DOT-112 tank car standards are even tougher to provide for the most volatile of liquids as they can withstand “a pool fire for 100 minutes; and a torch fire for 30 minutes, and have been able to withstand a coupler-to-head impact at up to 18mph.”
In August of 2013, U.S. regulators began showing up unannounced at fuel-loading sites (where oil is loaded onto trains) in the Bakken to investigate “whether the oil from North Dakota was more volatile than believed, and whether sufficient precautions were being taken by shippers and railway companies” as reported by Canada’s The Globe and Mail. This flurry of surprise inspections which was actually given the codename “Operation Classification” for secrecy was nicknamed “Bakken Blitz” by regulators conducting the inspections from the Pipeline and Hazardous Materials Safety Administration and the Federal Railroad Administration, both being sub groups of the U.S. Department of Transportation.
They took samples from random tank cars but have yet to announce their findings. For now, all regulators will say is that “It’s safe to say we’re looking at everything.” Though inspection sites were not disclosed, the New Town site where the crude that fueled the Lac-Megantic disaster was loaded was certainly on the list. Though the Canadian disaster elevated the urgency of the U.S. DOT, they insist that this surprise inspection was being planned as early as March, 2013, four months prior.
If it is determined by the inspectors that Bakken crude is more dangerous, the implications for Bakken producers are significant. Not the least of which is that environmentalists are now targeting the Bakken for issues other than fracking. A representative from Green Peace in Canada flatly stated that “whether it’s pipelines or rail, we have a safety problem in this country. This is more evidence that the federal government continues to put oil profits ahead of public safety.”
Poor Judgment: An Editorial Opinion
On the flip side of the same argument, some in the industry are using the Lac-Megantic disaster as a call for approval of the Keystone Pipeline simply asserting that if that project had been approved, the catastrophe would have been avoided. More conservative news outlets, even a few energy magazines in our region, have, rather callously, blamed the deaths of Lac-Megantic residents on the U.S. government for failing to approve the XL Keystone pipeline. Some have referred to pipeline-by-rail as being “hell on wheels.” With conservatives referring to oil shipments in these terms, the environmentalists have little room to ramp up the rhetoric.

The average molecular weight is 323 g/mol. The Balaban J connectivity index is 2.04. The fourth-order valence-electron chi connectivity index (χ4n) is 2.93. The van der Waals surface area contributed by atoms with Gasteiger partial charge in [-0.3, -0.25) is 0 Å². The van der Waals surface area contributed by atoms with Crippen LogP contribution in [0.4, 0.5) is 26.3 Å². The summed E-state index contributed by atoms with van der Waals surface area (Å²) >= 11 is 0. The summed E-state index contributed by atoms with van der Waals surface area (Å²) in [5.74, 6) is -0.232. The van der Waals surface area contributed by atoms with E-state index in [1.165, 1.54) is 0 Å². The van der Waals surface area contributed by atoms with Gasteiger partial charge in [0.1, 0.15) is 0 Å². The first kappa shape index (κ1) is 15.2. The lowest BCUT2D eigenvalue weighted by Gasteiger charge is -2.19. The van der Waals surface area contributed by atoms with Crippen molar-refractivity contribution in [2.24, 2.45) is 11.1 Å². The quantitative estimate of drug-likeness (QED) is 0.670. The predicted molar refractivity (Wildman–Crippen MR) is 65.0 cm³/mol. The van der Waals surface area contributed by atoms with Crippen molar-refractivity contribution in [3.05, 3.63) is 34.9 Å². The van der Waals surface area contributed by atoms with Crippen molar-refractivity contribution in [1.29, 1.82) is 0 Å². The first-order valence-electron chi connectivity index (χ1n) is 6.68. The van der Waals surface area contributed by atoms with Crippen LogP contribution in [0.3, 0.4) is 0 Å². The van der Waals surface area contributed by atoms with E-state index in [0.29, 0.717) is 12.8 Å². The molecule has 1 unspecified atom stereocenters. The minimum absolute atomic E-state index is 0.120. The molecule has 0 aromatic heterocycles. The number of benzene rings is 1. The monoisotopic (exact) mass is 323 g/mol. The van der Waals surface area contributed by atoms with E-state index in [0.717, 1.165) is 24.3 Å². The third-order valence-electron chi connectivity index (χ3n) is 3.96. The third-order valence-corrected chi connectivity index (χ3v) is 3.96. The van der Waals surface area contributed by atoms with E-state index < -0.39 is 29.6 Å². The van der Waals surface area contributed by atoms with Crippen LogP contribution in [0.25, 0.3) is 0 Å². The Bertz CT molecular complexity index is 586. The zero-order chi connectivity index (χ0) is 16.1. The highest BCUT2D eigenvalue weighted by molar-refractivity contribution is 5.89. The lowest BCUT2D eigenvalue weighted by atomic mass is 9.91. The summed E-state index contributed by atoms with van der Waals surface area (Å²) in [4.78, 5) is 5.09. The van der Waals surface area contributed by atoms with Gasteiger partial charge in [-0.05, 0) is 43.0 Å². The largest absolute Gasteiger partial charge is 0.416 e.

True, the transport of any such material is inherently safer via pipeline, and the building of the XL Keystone would reduce the need for “pipeline by rail”, but transport by rail will never be wholly replaced by its construction. Frankly, politicizing the event is a disgusting tactic. The region needs the XL Keystone. The region needs to be sensitive to the residents of Lac-Megantic. The two must be seen as independent of one another.
Further, if the claims of extremely high hydrogen sulphide content is true, pipeline developers such as Enbridge contends that such concentrations are dangerous for transportation by pipeline. Enbridge, Canada’s largest pipeline carrier, filed an order with the Federal Energy Regulatory Commission in May of 2013 to add a “Hydrogen Sulphide Tariff” (tax) to its system. They claimed the need in order to protect its employees in the event that delivered Bakken crude to its Plentywood, Montana location contains higher than acceptable concentrations of the chemical. Though they will accept crude that contains hydrogen sulphide at levels of 5 parts per million (ppm), this Tariff demands a “one day notice” from shippers if their product contains high concentrations it. Tesoro pipeline, which has a connection to the Enbridge line, “has an absolute ban on crude with hydrogen sulphide levels above 5ppm”.
OSHA (The Occupational Safety and Health Administration) has set maximum exposure limits at either 10 or 20 ppm depending on the type of the work with an absolute prohibition of exposure above 50 ppm.
Several producers filed motions in protest against the proposed requirement as it would interrupt operational effectiveness further claiming that Enbridge has not provided a clear reason for the 5ppm benchmark
The Coming Storm?
The black cloud of doubt about Bakken crude is growing. All it will take is one more headline grabbing derailment and the axe could come down on Bakken crude shipments. How could this affect the Bakken? If Bakken crude is reclassified as a HAZMAT Class 1 Explosive, shipment via the older and majority DOT-111 tanker cars will likely no longer be allowed. Considering they make up close to 7 of every 10 tank cars available for shipping crude oil, the “pipeline-by-rail ” could virtually come to a stop. The implications for shippers, producers, roustabouts, and the entire economy of the region, now firmly meshed with the Bakken, are staggering.
By Eric Sharpe, Editor, Energy Ink Magazine. January 1st, 2014.